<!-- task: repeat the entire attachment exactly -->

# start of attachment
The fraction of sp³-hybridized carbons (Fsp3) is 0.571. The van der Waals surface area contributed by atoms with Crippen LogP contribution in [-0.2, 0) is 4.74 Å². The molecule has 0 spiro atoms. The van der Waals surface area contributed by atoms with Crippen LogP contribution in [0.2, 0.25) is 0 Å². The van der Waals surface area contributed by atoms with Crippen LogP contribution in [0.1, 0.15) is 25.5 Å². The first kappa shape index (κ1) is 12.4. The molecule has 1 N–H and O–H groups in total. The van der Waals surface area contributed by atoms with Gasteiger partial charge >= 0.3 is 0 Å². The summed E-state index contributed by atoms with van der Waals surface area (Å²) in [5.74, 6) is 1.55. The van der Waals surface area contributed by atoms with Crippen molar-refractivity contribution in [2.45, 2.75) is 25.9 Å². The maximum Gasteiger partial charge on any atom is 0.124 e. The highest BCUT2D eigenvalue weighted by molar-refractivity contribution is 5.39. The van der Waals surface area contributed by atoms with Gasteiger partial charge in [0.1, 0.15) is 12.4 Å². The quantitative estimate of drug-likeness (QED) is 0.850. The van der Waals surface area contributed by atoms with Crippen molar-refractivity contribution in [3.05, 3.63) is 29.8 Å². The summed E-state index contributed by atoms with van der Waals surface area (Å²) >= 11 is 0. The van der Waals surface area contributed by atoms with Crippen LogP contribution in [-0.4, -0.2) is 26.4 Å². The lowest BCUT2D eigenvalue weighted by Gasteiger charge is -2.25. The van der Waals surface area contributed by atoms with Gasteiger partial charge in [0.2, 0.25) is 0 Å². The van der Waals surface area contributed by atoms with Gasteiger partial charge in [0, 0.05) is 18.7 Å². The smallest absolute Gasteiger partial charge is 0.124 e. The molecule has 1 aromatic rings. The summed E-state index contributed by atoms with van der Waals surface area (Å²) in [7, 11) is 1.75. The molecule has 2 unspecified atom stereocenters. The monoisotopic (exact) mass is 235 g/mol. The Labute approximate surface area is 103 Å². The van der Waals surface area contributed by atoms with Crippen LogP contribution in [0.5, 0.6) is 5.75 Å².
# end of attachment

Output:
The fraction of sp³-hybridized carbons (Fsp3) is 0.571. The van der Waals surface area contributed by atoms with Crippen LogP contribution in [-0.2, 0) is 4.74 Å². The molecule has 0 spiro atoms. The van der Waals surface area contributed by atoms with Crippen LogP contribution in [0.2, 0.25) is 0 Å². The van der Waals surface area contributed by atoms with Crippen LogP contribution in [0.1, 0.15) is 25.5 Å². The first kappa shape index (κ1) is 12.4. The molecule has 1 N–H and O–H groups in total. The van der Waals surface area contributed by atoms with Gasteiger partial charge >= 0.3 is 0 Å². The summed E-state index contributed by atoms with van der Waals surface area (Å²) in [5.74, 6) is 1.55. The van der Waals surface area contributed by atoms with Crippen molar-refractivity contribution in [2.45, 2.75) is 25.9 Å². The maximum Gasteiger partial charge on any atom is 0.124 e. The highest BCUT2D eigenvalue weighted by molar-refractivity contribution is 5.39. The van der Waals surface area contributed by atoms with Gasteiger partial charge in [0.1, 0.15) is 12.4 Å². The quantitative estimate of drug-likeness (QED) is 0.850. The van der Waals surface area contributed by atoms with Crippen molar-refractivity contribution in [3.05, 3.63) is 29.8 Å². The summed E-state index contributed by atoms with van der Waals surface area (Å²) >= 11 is 0. The van der Waals surface area contributed by atoms with Crippen LogP contribution in [-0.4, -0.2) is 26.4 Å². The lowest BCUT2D eigenvalue weighted by Gasteiger charge is -2.25. The van der Waals surface area contributed by atoms with Gasteiger partial charge in [0.2, 0.25) is 0 Å². The van der Waals surface area contributed by atoms with Gasteiger partial charge in [0, 0.05) is 18.7 Å². The smallest absolute Gasteiger partial charge is 0.124 e. The molecule has 1 aromatic rings. The summed E-state index contributed by atoms with van der Waals surface area (Å²) in [7, 11) is 1.75. The molecule has 2 unspecified atom stereocenters. The monoisotopic (exact) mass is 235 g/mol. The Labute approximate surface area is 103 Å². The van der Waals surface area contributed by atoms with Crippen LogP contribution in [0.5, 0.6) is 5.75 Å².